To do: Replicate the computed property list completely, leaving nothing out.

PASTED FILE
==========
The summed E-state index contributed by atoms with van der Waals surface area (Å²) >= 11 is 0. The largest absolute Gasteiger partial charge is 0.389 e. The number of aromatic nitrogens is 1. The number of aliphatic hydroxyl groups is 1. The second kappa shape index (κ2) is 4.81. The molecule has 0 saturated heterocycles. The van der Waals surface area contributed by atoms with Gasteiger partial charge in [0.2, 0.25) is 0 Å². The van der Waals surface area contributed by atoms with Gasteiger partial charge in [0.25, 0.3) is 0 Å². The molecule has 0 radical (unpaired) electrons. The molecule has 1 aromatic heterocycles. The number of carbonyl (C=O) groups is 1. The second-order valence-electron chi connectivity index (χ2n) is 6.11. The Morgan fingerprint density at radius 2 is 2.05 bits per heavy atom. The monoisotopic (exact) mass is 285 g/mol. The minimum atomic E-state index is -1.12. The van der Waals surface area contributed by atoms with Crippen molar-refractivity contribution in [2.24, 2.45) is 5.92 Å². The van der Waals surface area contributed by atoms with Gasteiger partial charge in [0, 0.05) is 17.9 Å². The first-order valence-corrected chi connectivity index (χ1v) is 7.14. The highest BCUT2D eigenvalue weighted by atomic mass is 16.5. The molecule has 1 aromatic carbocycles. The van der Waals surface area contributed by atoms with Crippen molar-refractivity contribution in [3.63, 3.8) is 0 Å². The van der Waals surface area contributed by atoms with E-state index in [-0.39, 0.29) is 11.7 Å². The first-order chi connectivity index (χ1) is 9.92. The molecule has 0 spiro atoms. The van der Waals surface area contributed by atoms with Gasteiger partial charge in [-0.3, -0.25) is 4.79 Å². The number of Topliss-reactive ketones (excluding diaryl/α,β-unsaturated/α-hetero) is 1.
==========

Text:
The summed E-state index contributed by atoms with van der Waals surface area (Å²) >= 11 is 0. The largest absolute Gasteiger partial charge is 0.389 e. The number of aromatic nitrogens is 1. The number of aliphatic hydroxyl groups is 1. The second kappa shape index (κ2) is 4.81. The molecule has 0 saturated heterocycles. The van der Waals surface area contributed by atoms with Gasteiger partial charge in [0.2, 0.25) is 0 Å². The van der Waals surface area contributed by atoms with Gasteiger partial charge in [0.25, 0.3) is 0 Å². The molecule has 0 radical (unpaired) electrons. The molecule has 1 aromatic heterocycles. The number of carbonyl (C=O) groups is 1. The second-order valence-electron chi connectivity index (χ2n) is 6.11. The Morgan fingerprint density at radius 2 is 2.05 bits per heavy atom. The monoisotopic (exact) mass is 285 g/mol. The minimum atomic E-state index is -1.12. The van der Waals surface area contributed by atoms with Crippen molar-refractivity contribution in [2.24, 2.45) is 5.92 Å². The van der Waals surface area contributed by atoms with Gasteiger partial charge in [0, 0.05) is 17.9 Å². The first-order valence-corrected chi connectivity index (χ1v) is 7.14. The highest BCUT2D eigenvalue weighted by atomic mass is 16.5. The molecule has 1 aromatic carbocycles. The van der Waals surface area contributed by atoms with Crippen molar-refractivity contribution in [3.63, 3.8) is 0 Å². The van der Waals surface area contributed by atoms with E-state index in [-0.39, 0.29) is 11.7 Å². The first-order chi connectivity index (χ1) is 9.92. The molecule has 0 spiro atoms. The van der Waals surface area contributed by atoms with Gasteiger partial charge in [-0.3, -0.25) is 4.79 Å². The number of Topliss-reactive ketones (excluding diaryl/α,β-unsaturated/α-hetero) is 1.